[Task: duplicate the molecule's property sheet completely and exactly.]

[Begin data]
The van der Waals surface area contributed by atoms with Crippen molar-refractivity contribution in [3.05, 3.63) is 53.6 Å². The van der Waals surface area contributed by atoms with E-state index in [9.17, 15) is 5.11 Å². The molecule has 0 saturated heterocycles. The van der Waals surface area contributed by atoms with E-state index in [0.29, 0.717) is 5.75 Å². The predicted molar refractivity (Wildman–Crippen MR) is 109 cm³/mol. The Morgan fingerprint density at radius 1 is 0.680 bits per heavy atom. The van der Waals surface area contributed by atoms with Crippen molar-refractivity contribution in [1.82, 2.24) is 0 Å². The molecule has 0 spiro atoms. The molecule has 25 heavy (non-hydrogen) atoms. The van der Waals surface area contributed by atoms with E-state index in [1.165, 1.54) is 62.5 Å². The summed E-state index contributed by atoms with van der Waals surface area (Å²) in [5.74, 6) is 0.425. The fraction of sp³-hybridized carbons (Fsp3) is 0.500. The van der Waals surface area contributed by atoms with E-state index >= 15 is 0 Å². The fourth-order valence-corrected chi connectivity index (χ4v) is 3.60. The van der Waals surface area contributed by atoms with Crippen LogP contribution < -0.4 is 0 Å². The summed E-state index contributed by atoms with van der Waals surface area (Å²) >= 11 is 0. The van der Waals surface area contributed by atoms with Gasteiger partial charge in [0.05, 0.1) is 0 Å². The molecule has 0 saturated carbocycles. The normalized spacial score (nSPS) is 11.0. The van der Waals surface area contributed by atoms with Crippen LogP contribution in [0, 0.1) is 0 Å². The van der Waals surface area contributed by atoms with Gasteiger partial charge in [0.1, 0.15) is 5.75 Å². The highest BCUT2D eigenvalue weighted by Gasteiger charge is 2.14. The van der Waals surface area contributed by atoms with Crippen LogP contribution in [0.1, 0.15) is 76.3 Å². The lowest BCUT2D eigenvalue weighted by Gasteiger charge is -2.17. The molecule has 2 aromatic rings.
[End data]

The van der Waals surface area contributed by atoms with Crippen molar-refractivity contribution in [3.05, 3.63) is 53.6 Å². The van der Waals surface area contributed by atoms with E-state index in [9.17, 15) is 5.11 Å². The molecule has 0 saturated heterocycles. The van der Waals surface area contributed by atoms with E-state index in [0.29, 0.717) is 5.75 Å². The predicted molar refractivity (Wildman–Crippen MR) is 109 cm³/mol. The Morgan fingerprint density at radius 1 is 0.680 bits per heavy atom. The van der Waals surface area contributed by atoms with Crippen molar-refractivity contribution in [1.82, 2.24) is 0 Å². The molecule has 0 spiro atoms. The molecule has 25 heavy (non-hydrogen) atoms. The van der Waals surface area contributed by atoms with E-state index in [1.165, 1.54) is 62.5 Å². The summed E-state index contributed by atoms with van der Waals surface area (Å²) in [5.74, 6) is 0.425. The fraction of sp³-hybridized carbons (Fsp3) is 0.500. The van der Waals surface area contributed by atoms with E-state index >= 15 is 0 Å². The fourth-order valence-corrected chi connectivity index (χ4v) is 3.60. The van der Waals surface area contributed by atoms with Crippen LogP contribution < -0.4 is 0 Å². The summed E-state index contributed by atoms with van der Waals surface area (Å²) >= 11 is 0. The van der Waals surface area contributed by atoms with Gasteiger partial charge in [0.05, 0.1) is 0 Å². The molecule has 0 saturated carbocycles. The normalized spacial score (nSPS) is 11.0. The van der Waals surface area contributed by atoms with Crippen LogP contribution in [0, 0.1) is 0 Å². The van der Waals surface area contributed by atoms with Gasteiger partial charge in [0.1, 0.15) is 5.75 Å². The highest BCUT2D eigenvalue weighted by Gasteiger charge is 2.14. The van der Waals surface area contributed by atoms with Crippen LogP contribution in [0.1, 0.15) is 76.3 Å². The lowest BCUT2D eigenvalue weighted by Gasteiger charge is -2.17. The molecule has 2 aromatic rings.